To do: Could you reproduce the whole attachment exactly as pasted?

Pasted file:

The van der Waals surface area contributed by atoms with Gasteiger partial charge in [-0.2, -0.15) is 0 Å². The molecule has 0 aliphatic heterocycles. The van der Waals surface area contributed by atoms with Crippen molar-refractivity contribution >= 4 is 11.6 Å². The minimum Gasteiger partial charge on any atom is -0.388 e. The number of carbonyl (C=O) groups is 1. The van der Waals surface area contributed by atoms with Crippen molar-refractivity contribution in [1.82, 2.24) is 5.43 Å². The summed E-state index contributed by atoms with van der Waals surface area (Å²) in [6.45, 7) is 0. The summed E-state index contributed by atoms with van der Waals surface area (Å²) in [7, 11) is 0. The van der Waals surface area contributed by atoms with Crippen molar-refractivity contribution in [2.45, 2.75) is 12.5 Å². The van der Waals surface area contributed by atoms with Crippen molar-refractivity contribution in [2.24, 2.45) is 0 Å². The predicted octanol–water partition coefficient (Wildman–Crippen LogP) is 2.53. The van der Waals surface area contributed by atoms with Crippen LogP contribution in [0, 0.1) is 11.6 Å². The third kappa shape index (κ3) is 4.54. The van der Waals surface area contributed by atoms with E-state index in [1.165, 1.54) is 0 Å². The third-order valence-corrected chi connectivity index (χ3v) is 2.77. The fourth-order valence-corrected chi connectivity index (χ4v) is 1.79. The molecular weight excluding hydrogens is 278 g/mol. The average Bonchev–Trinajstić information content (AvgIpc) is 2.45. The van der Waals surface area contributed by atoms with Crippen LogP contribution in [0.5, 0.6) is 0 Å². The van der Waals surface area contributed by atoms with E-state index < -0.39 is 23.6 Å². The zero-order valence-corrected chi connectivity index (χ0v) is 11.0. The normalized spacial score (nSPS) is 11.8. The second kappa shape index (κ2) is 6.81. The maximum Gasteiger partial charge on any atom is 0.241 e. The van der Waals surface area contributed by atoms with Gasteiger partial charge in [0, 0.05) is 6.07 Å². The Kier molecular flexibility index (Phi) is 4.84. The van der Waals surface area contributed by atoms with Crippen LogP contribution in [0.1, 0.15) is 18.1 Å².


The van der Waals surface area contributed by atoms with Gasteiger partial charge in [-0.2, -0.15) is 0 Å². The molecule has 0 aliphatic heterocycles. The van der Waals surface area contributed by atoms with Crippen molar-refractivity contribution >= 4 is 11.6 Å². The minimum Gasteiger partial charge on any atom is -0.388 e. The number of carbonyl (C=O) groups is 1. The van der Waals surface area contributed by atoms with Crippen molar-refractivity contribution in [1.82, 2.24) is 5.43 Å². The summed E-state index contributed by atoms with van der Waals surface area (Å²) in [6.45, 7) is 0. The summed E-state index contributed by atoms with van der Waals surface area (Å²) in [7, 11) is 0. The van der Waals surface area contributed by atoms with Crippen molar-refractivity contribution in [2.45, 2.75) is 12.5 Å². The van der Waals surface area contributed by atoms with Crippen molar-refractivity contribution in [2.24, 2.45) is 0 Å². The predicted octanol–water partition coefficient (Wildman–Crippen LogP) is 2.53. The van der Waals surface area contributed by atoms with Crippen LogP contribution in [0, 0.1) is 11.6 Å². The third kappa shape index (κ3) is 4.54. The van der Waals surface area contributed by atoms with E-state index in [1.165, 1.54) is 0 Å². The third-order valence-corrected chi connectivity index (χ3v) is 2.77. The fourth-order valence-corrected chi connectivity index (χ4v) is 1.79. The molecular weight excluding hydrogens is 278 g/mol. The average Bonchev–Trinajstić information content (AvgIpc) is 2.45. The van der Waals surface area contributed by atoms with Crippen LogP contribution in [0.5, 0.6) is 0 Å². The van der Waals surface area contributed by atoms with E-state index < -0.39 is 23.6 Å². The zero-order valence-corrected chi connectivity index (χ0v) is 11.0. The normalized spacial score (nSPS) is 11.8. The second kappa shape index (κ2) is 6.81. The maximum Gasteiger partial charge on any atom is 0.241 e. The van der Waals surface area contributed by atoms with Gasteiger partial charge in [0, 0.05) is 6.07 Å². The Kier molecular flexibility index (Phi) is 4.84. The van der Waals surface area contributed by atoms with Crippen LogP contribution in [0.1, 0.15) is 18.1 Å².